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Discussion Starter #1
The new structure of the BB has me a bit miffed. The search portion doesn't seem to work like it once did, so I'm tossing this out with hopes that someone has bookmarked what I'm looking for...

My problem is this: the bearing on the A/C compressor is shot, all other components in the serpentine belt path are fine.

I recall reading a discussion here where the compressor could be taken out of the circuit using a shorter belt. If memory serves, someone had stated that they changed the belt geometry during the winter vs. summer as there was no point running the belt past the compressor during the winter.

As always, any recollections or clues would be appreciated. Please note that this is the single-belt, 24V engine.

Sincerely,
 

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I think, trying to remember what I had said before, that it appeared one could remove the upper serp belt idler (straight above the a/c pump) and run a shorter serp belt straight from the lower idler (to the left of the a/c pump) directly to the alt, skipping the a/c pump, and then on to the water pump, etc. Small chance that this may not drive the water pump quite as well, due to less belt contact, but don't know, and better than nothing.

I don't think anyone confirmed this, but it did look like it would work. I was interested in having this option for my LS, the idea occurring during our discussions on making the changes and kit for removing the a/c pump for the 12V.

If anyone has a 24v engine laying about, it would be interesting to try this, and I for one would like to know the length of the shorter belt for the 24v myself so I could buy one and throw it into the get home box.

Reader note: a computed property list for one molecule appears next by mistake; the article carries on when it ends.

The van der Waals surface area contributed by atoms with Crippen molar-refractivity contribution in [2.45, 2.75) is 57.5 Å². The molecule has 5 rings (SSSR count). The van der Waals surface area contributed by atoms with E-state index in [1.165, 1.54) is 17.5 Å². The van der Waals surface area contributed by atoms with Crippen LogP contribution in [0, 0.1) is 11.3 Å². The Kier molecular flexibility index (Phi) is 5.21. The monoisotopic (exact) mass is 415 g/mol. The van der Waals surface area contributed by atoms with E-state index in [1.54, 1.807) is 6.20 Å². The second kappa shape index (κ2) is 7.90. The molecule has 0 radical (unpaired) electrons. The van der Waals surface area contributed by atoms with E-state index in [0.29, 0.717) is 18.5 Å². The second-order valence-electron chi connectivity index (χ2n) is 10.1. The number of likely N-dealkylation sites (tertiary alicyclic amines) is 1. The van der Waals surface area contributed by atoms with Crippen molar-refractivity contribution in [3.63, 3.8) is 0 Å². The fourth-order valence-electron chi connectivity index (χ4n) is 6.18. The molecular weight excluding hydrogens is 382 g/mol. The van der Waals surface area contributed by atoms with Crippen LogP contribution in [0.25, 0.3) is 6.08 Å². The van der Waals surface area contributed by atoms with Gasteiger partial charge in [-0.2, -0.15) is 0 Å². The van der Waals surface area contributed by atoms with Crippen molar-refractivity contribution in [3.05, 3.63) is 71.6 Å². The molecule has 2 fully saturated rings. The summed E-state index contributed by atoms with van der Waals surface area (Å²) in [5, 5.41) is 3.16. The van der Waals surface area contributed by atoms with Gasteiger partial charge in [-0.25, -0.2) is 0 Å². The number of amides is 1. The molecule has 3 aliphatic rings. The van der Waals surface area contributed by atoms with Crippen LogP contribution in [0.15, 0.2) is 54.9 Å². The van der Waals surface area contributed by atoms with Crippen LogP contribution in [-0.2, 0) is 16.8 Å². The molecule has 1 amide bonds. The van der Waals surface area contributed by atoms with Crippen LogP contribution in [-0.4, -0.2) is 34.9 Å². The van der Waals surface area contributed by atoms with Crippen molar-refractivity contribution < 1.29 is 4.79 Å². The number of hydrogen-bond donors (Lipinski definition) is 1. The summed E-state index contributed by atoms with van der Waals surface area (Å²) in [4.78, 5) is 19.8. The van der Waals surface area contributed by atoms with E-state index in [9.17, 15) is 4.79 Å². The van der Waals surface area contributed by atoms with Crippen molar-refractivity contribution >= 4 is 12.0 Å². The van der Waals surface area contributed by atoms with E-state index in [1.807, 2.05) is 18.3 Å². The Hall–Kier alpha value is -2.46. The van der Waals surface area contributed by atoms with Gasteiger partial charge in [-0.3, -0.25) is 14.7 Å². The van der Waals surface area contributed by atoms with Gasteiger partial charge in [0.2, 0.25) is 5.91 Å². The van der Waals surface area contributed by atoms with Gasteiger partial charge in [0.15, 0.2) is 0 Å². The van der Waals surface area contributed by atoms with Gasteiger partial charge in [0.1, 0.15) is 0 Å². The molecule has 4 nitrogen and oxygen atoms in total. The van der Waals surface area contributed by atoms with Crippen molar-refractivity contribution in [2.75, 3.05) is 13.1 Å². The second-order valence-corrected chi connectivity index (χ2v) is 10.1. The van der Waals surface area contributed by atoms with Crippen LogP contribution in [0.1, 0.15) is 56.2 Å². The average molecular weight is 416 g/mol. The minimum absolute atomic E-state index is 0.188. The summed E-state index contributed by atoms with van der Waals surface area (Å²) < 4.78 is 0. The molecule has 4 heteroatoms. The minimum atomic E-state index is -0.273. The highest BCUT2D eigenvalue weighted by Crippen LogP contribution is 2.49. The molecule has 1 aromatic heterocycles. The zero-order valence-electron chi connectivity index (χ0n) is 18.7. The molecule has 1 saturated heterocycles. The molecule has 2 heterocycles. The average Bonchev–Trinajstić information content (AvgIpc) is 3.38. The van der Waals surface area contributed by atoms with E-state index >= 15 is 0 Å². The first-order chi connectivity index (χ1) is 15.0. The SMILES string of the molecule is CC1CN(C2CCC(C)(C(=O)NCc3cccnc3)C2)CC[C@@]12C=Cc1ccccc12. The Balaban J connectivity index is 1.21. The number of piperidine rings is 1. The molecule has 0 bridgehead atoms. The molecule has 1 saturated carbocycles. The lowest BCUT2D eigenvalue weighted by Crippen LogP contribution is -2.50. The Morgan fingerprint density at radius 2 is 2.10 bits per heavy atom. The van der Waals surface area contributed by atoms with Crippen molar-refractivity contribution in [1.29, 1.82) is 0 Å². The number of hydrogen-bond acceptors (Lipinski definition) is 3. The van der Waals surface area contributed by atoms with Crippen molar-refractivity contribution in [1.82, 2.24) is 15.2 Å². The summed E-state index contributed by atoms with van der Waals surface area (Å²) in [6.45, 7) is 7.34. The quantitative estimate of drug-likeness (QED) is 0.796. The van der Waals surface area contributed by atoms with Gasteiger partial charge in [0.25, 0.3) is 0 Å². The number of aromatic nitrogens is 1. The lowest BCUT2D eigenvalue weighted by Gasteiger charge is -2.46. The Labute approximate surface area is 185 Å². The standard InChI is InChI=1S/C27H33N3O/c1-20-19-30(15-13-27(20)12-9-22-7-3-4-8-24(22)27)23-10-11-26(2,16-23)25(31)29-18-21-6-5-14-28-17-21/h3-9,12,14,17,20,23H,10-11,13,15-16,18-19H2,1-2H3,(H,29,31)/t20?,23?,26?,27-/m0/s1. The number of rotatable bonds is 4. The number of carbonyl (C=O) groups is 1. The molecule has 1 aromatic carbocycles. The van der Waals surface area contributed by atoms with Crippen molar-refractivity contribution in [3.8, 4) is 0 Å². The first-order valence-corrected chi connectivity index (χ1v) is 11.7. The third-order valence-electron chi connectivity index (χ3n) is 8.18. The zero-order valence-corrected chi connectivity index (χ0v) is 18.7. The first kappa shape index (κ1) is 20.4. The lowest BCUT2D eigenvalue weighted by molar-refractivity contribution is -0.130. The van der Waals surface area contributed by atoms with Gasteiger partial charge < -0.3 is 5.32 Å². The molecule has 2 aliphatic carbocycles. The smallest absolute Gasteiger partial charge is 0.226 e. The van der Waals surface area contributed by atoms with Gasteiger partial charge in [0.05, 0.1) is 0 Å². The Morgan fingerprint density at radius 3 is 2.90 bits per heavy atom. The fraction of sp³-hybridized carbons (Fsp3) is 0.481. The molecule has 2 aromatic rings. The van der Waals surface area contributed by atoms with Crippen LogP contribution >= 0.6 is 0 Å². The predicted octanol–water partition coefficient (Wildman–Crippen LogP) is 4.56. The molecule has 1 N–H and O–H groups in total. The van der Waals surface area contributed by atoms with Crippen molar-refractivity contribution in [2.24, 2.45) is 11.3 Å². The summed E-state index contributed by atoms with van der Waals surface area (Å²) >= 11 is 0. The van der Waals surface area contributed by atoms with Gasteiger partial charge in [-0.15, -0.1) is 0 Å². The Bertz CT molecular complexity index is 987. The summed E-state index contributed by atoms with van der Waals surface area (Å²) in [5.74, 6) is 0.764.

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I run my 1994 3.0 24V in both modes
- with A/C compressor, long belt and one additional idler
- without A/C compressor, short belt.

I attach two pictures showing the geometry.
Both belts are standard sizes.
Coming Monday I will try and find out about their identifications. I do not know them by heart.

Helli
 

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We are curious as to what the belt length is if the a/c pump is left in but the upper idler removed. That is the scenario I see if the a/c pump bearing fails while on the road, until one gets home to remove the pump.
 

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As nice as Helli's drawings are I think this is going to require a sitting engine to tinker on, especially if you are thinking in terms of a roadside emergency.
 

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Well, yes, I'm sure of that.
 

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Discussion Starter #8
Very illuminating diagrams!

And it is clear the A/C compressor and one of the big idler pulleys needs to removed for the shorter belt to work. Definitely not a roadside fix, but it could be accomplished in 2-3 hours. (Provided one is practiced at the "Zen Of Extracting An A/C Compressor Through A Car's Eyesocket", that is.)

I am very interested in knowing the specs on the short belt as it's likely a standard size 7V type.
 

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Del, do you have something like this in mind? (it would allow a lame AC compressor to stay in place). This is pure fantasy for me since I've never laid eyes on a 24v with the fender liner out.
 

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Discussion Starter #10
(eric_h speaking in Del's voice [hopefully, without insult to Del]) "Yes, pinino, that's just the sort of thing which could work. You'd just need to remove the upper idler pulley, compress & reset the tensioner, and be on your way. It might be done with the basic hand tools all Alfa owners carry with them at all times."

The big question would be the belt length. As a temporary fix, a 5V belt could be used. I'll see if I can find out the length of the standard 7V belt...looks like the shortened routing would need to lose about a foot.
 

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Discussion Starter #13
LOL. Yes, I worked out the columns. Conti really should have given some direction there.

I have some spare time tomorrow and plan to work on this. Perhaps I'll be able to add something new to the sum of Alfa knowledge.
 

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Yup, that was my idea exactly some time ago, not having to remove the a/c pump but just taking the upper idler off and putting on a shorter serp belt. Hadn't made a sketch to show that but it looked like it could be done, and was then curious as to what length belt would then be required for the get home box.

Thanks for sketching it out, makes it clearer.

I think it wouldn't be much more difficult than installing a new 12v idler and serp belt by the side of the road as I had to do with the 91S in Wyoming years ago.